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Old 08-29-2011, 04:11 PM   #1
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PT Lumber ends underground


Is it worth the time and money to coat any cut ends of PT lumber being buried?

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Old 08-29-2011, 04:30 PM   #2
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No it is not worth the time or money, since it is already treated.

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Old 08-29-2011, 05:01 PM   #3
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PT Lumber ends underground


Is your PT rated for soil contact?

If it has a .40 pcf or higher for ACQ you should be fine.
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Old 08-29-2011, 05:21 PM   #4
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PT Lumber ends underground


Just to clarify I'm talking about your cuts where you often see the yellowish wood color(unpenetrated core).
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Old 08-29-2011, 05:32 PM   #5
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PT Lumber ends underground


Always treat your cuts on pressure treated lumber. Yes, this lumber is treated, but not all the way through. If it has the slits, it is injected and goes most of the way to the center, but not all the way. If it has no slits, it is just dipped and only goes into the wood a couple mm's or so.

Always soak the ends a few times before putting under ground. It is even easier for moisture/bugs to get into wood on the end cuts because of the open grains. Also, make sure to purchase below-ground grade Pressure treated.
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Old 08-29-2011, 10:11 PM   #6
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PT Lumber ends underground


Pressure treated lumber is not dipped in anything. Some are incised and some are not. Larger dimension materials are usually treated to .40 OR rejection meaning that the materials will not absorb any more chemical. That can yield materials in the middle untreated if the size is large enough. The raw lumber is put in a pressure cylinder, the cylinder flooded with chemicals, pressure is brought up to 150lbs in most cases and the materials will sit under pressure for several hours. The chemical is drained away and the materials are usually air dried for a week before being kiln dried, if at all. Depending on the size of the materials you are using, it may not require any below grade treatment.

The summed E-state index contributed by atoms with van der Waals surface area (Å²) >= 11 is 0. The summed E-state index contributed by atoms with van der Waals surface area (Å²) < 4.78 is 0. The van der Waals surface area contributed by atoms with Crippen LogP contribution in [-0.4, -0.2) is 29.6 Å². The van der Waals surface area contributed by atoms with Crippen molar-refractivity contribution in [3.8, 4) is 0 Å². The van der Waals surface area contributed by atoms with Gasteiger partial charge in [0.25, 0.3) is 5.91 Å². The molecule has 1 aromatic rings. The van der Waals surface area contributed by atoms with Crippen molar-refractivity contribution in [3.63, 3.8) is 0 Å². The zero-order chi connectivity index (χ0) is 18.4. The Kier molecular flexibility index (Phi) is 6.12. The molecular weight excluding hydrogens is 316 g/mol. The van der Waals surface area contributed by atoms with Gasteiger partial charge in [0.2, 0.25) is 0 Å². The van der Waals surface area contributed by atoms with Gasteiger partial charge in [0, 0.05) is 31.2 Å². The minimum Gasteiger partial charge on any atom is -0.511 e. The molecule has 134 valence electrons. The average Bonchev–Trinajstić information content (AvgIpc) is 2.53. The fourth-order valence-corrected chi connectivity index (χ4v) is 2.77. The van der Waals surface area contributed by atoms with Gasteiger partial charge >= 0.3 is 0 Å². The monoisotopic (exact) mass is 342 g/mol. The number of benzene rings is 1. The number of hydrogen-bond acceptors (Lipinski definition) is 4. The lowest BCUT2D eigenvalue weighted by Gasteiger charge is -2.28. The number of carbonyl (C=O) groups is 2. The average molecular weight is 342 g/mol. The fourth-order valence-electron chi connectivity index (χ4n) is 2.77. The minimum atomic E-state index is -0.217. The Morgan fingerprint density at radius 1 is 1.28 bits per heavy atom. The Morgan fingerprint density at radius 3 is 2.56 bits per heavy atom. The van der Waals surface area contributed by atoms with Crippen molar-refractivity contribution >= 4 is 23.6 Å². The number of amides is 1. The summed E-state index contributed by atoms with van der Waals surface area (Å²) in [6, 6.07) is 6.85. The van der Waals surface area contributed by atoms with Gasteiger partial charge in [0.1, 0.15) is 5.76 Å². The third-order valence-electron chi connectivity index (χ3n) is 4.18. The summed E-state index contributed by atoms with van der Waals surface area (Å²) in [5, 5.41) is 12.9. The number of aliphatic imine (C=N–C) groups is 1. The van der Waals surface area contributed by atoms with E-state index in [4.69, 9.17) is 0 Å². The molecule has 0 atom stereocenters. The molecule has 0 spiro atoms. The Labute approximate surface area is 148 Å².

http://pods.dasnr.okstate.edu/docush...eb%20color.pdf

If you know exactly how much is going in the ground, you can flood coat the end grain of the wood with any kind of water protectant be it paint, oil, etc. Most any water intrusion is going to come via the end of the grain of the wood.
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Old 08-31-2011, 09:23 PM   #7
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PT Lumber ends underground


just a note about PT lumber: "only use it if you HAVE to." at least the stuff sold by HD and Lowe's is soaking wet with the treatment and dries slowly so that when it finally dries completely (after you've built with it) the result is really crooked lumber. I learned the hard way by building my deck railing with PT that I bought at HD. have to rip it all out and rebuild it with regular lumber since it looks so bad being so crooked and all. is this something DIY'ers should know?

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Old 08-31-2011, 11:06 PM   #8
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PT Lumber ends underground


Wouldn't mind hearing other peoples thoughts as I've seen this with plain spruce as well as PT. Alot of people use the age old excuse that it's just wood...
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Old 08-31-2011, 11:36 PM   #9
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PT Lumber ends underground


The most common problem with any wood twisting or getting crooked on a deck or exterior environment is caused by moisture or actually I should say, uneven moisture. A lot of folks really screw up when they put any kind of sealer on wood. Yeah, it might stay prettier longer but it'll crank it. The issue is the wood absorbs the moisture as it rains on it or gets wet. Once it has been saturated and the sun comes out, the moisture has to come out too. If it comes out uneven or in places rather than all over, it'll get crooked quick due to the steam created in the cell structure. Best thing to do with treated lumber is to put it up and leave it alone.
Ever see someone put up a wood fence and then stain it and then watch it curl up after a rain? The reason it does that is because the folks don't seal the bottom of the wood where it absorbs the moisture from the ground side. And they don't flood coat the top where more moisture gets in. When the sun comes out, the wood is a virtual steam engine trying push the moisture out. When it does this, the grain gets distorted and we call it getting crooked.

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